Parts Of Your Body You're Probably Not Washing The Right Way

For most, bathing is a pretty straightforward ritual. Most people have their routines down to a T and don't often think about ways they could improve or add onto what may already appear to be working. "If it's not broke, don't fix it," right? But what if there were things you could be doing differently to improve your personal hygiene that you'd never stopped to consider? There's always new research being conducted on how to optimize the human body in regards to nutrition, fitness, and health, and personal hygiene is just another category where we are growing our body of knowledge on best practices.

If you have been sticking to the same routine since your parents first taught you to bathe, it might be time for a refresher course. Whether you're curious about how to improve your hair, skin, nail, or even your ear cleaning routine, you're likely to uncover some new insights if you continue reading. Here are 14 parts of your body you might be washing incorrectly — and what you should be doing instead.

Your hair

While your hair washing routine might seem like second nature, there are actually several commonly held beliefs around this ritual that might be causing more harm than help. One of the first misconceptions about washing your hair is that it needs to be done every day. According to Healthline, washing your hair every day can remove the natural oils it needs to stay healthy, and can dry it out and cause long-term damage. Being aware of your hair type — for example, whether it's oily or dry — will inform you of how often you need to wash it. Oilier hair types will need to be washed every two to three days, while drier hair may only require washing once or twice a week.

For those with coarser or afro-textured air, it may be best to forego shampoo altogether. Monica Davis, a professional hair styler, spoke to Healthline an explained the benefits of co-washing: "Co-washing hair products are cleansing conditioners that provide moisturizing along with extra-gentle washing." She adds, "Dry and coarse hair is more vulnerable, so a co-wash is a great idea to restore it. Basic shampoos have more surfactant ingredients for foaming, while co-washes have more conditioning ingredients."

Your scalp

When focusing on the top of the head, the scalp is all too often forgotten. While many people may gloss over this aspect of personal care, your scalp health actually plays an important role in our overall hair health (via Well + Good). Shab Reslan, a trichologist and hair health expert at HairClub, spoke to Well + Good and shared her perspective on this part of the hygiene ritual: "Proper scalp care is often overlooked by many people since the focus is mainly on the aesthetic of hair itself. Much like the importance of quality soil in order for a plant or flower to grow from, the scalp requires a balanced and healthy environment in order to grow its best hair," she said.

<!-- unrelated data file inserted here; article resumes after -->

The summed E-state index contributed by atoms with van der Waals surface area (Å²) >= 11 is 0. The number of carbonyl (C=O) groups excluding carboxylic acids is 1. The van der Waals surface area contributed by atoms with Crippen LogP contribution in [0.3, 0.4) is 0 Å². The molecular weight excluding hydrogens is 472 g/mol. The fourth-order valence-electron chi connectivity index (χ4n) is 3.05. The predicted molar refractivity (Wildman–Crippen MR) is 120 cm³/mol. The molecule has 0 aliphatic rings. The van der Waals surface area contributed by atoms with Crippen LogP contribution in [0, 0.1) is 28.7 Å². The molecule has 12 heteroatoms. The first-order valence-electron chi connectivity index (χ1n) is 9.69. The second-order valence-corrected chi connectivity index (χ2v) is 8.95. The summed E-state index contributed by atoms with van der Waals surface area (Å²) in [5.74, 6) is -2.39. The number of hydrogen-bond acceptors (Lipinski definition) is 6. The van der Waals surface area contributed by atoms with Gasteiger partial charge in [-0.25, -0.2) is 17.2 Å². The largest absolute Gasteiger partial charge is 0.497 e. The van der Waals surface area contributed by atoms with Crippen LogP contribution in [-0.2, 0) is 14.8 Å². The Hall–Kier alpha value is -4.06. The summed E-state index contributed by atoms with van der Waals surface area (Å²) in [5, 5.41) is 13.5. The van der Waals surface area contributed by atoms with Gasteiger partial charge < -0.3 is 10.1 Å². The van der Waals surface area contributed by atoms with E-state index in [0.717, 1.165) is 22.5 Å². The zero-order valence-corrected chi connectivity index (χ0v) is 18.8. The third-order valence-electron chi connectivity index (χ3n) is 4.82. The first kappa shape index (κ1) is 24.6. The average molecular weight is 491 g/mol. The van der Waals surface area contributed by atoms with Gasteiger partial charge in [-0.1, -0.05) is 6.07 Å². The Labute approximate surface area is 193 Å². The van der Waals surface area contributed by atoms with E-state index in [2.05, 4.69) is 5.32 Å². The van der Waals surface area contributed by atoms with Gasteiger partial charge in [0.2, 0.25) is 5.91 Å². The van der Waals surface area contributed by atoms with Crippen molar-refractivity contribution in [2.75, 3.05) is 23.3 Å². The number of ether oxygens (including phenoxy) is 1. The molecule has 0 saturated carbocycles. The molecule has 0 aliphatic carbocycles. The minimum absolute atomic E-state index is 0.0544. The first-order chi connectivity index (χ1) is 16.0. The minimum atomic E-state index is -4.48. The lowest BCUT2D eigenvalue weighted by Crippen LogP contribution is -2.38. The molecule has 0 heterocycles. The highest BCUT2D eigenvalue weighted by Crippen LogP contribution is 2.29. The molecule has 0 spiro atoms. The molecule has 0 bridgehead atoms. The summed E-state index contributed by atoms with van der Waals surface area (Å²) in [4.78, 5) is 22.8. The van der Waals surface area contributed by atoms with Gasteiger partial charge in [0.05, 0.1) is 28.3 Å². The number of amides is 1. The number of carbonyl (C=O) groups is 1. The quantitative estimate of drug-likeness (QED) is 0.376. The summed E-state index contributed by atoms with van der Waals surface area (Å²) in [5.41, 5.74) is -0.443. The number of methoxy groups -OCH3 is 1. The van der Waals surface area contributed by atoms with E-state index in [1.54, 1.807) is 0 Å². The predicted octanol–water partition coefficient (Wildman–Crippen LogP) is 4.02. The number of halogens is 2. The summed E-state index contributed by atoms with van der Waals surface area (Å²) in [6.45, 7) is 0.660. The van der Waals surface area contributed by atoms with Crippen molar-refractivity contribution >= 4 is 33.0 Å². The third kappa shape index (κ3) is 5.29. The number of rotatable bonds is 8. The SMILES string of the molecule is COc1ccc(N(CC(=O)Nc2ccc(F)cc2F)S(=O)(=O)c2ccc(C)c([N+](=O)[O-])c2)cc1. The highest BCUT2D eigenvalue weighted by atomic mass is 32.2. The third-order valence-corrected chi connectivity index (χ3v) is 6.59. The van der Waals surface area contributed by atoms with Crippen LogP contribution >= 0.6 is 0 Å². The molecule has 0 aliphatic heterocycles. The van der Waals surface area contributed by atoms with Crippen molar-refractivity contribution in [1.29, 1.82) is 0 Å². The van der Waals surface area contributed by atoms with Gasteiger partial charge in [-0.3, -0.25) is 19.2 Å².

The biggest mistake here, Reslan says? Not washing your hair thoroughly, and leaving either product or sebum on the scalp. To solve this problem, she suggests shampooing your hair twice in the shower with a shampoo that is gentle enough to not strip it completely of your natural oils. According to Medical News Today, while some sebum (our hair's natural oil) can be good to soften the hair, a buildup of sebum on the scalp over time can lead to flaking, itching, crusty skin, and redness.

Your face

If you are someone who is used to a "lather, rinse, repeat" cycle when it comes to washing your face, you might want to reconsider your approach. Similar to hair washing, how you wash your face will vary depending on your skin type, as well as your cleansing goals (via Healthline). One factor you may have not considered when washing your face is water temperature. While you may like it hot, your skin may not. Joshua Zeichner, director of Cosmetic and Clinical Research in Dermatology at Mount Sinai Hospital in New York City, spoke to Self and gave his expert opinion. He says, "Extreme temperatures, such as hot, steamy showers or hot water, can cause dilation of blood vessels and breakage of delicate tissue. Further, the hot water naturally strips skin of the necessary oil barrier that helps maintain skin integrity." Instead, the publication suggests using lukewarm water to avoid over-drying the skin.

Another rookie mistake when it comes to face washing is not choosing the right cleanser for your skin type. According to Self, assessing whether you have oily, combination, or dry skin — or have acne — will all affect the type of cleanser you choose, so make sure to do your research beforehand.

Your teeth

It might be the first thing you do when you wake up, but how often do you stop to think about your teeth brushing habits? Starting from the top, choosing the right brush can have a major effect on your dental health. Kimberly Harms, a dentist from Farmington, MN, spoke to WebMD and shared tips on selecting the proper brush. "The one thing that we really insist upon — it's very important — is it has to have soft bristles. The bristles need to be able to bend, to kind of get right under that gum."

Another mistake many make is brushing too hard. Dentist Matt Messina told WebMD: "I think one of the biggest issues that people have is that they try to scrub their teeth too hard. They feel like if they really don't go at the teeth, like they're trying to clean the grout in their bathroom tile, that they're not doing the right job." Instead, Messina suggests a total change in perception. "The best way to fix this is to take away the mental issue of 'scrub' and 'scrub brush' and replace it with the word 'massage.'"